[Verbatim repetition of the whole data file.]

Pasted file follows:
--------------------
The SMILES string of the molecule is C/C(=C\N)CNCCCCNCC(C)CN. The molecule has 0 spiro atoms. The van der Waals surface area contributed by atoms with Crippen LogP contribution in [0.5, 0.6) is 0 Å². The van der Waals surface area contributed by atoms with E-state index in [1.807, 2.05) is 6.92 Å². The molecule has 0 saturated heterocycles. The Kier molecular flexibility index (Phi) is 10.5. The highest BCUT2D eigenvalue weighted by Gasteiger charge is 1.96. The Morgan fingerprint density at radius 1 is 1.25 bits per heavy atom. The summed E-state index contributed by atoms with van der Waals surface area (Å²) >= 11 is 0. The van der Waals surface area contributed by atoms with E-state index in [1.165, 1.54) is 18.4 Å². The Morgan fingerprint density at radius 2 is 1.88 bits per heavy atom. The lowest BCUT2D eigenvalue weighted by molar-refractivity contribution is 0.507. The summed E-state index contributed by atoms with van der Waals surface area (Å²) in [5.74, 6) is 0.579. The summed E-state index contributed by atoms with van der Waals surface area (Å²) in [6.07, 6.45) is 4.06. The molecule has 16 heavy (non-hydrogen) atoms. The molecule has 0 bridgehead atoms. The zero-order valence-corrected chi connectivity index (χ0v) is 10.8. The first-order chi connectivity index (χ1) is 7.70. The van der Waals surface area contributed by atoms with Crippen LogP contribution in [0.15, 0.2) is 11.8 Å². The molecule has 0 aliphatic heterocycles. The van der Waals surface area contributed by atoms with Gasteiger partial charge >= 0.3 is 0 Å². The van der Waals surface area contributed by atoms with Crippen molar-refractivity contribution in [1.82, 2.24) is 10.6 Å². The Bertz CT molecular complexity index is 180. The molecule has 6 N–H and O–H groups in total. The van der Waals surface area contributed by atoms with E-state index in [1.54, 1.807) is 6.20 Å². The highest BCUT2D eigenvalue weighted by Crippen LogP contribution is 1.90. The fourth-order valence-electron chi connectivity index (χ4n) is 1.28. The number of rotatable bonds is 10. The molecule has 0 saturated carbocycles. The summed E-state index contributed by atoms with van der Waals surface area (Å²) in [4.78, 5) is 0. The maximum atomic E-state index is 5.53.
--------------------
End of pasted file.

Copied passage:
The SMILES string of the molecule is C/C(=C\N)CNCCCCNCC(C)CN. The molecule has 0 spiro atoms. The van der Waals surface area contributed by atoms with Crippen LogP contribution in [0.5, 0.6) is 0 Å². The van der Waals surface area contributed by atoms with E-state index in [1.807, 2.05) is 6.92 Å². The molecule has 0 saturated heterocycles. The Kier molecular flexibility index (Phi) is 10.5. The highest BCUT2D eigenvalue weighted by Gasteiger charge is 1.96. The Morgan fingerprint density at radius 1 is 1.25 bits per heavy atom. The summed E-state index contributed by atoms with van der Waals surface area (Å²) >= 11 is 0. The van der Waals surface area contributed by atoms with E-state index in [1.165, 1.54) is 18.4 Å². The Morgan fingerprint density at radius 2 is 1.88 bits per heavy atom. The lowest BCUT2D eigenvalue weighted by molar-refractivity contribution is 0.507. The summed E-state index contributed by atoms with van der Waals surface area (Å²) in [5.74, 6) is 0.579. The summed E-state index contributed by atoms with van der Waals surface area (Å²) in [6.07, 6.45) is 4.06. The molecule has 16 heavy (non-hydrogen) atoms. The molecule has 0 bridgehead atoms. The zero-order valence-corrected chi connectivity index (χ0v) is 10.8. The first-order chi connectivity index (χ1) is 7.70. The van der Waals surface area contributed by atoms with Crippen LogP contribution in [0.15, 0.2) is 11.8 Å². The molecule has 0 aliphatic heterocycles. The van der Waals surface area contributed by atoms with Gasteiger partial charge >= 0.3 is 0 Å². The van der Waals surface area contributed by atoms with Crippen molar-refractivity contribution in [1.82, 2.24) is 10.6 Å². The Bertz CT molecular complexity index is 180. The molecule has 6 N–H and O–H groups in total. The van der Waals surface area contributed by atoms with E-state index in [1.54, 1.807) is 6.20 Å². The highest BCUT2D eigenvalue weighted by Crippen LogP contribution is 1.90. The fourth-order valence-electron chi connectivity index (χ4n) is 1.28. The number of rotatable bonds is 10. The molecule has 0 saturated carbocycles. The summed E-state index contributed by atoms with van der Waals surface area (Å²) in [4.78, 5) is 0. The maximum atomic E-state index is 5.53.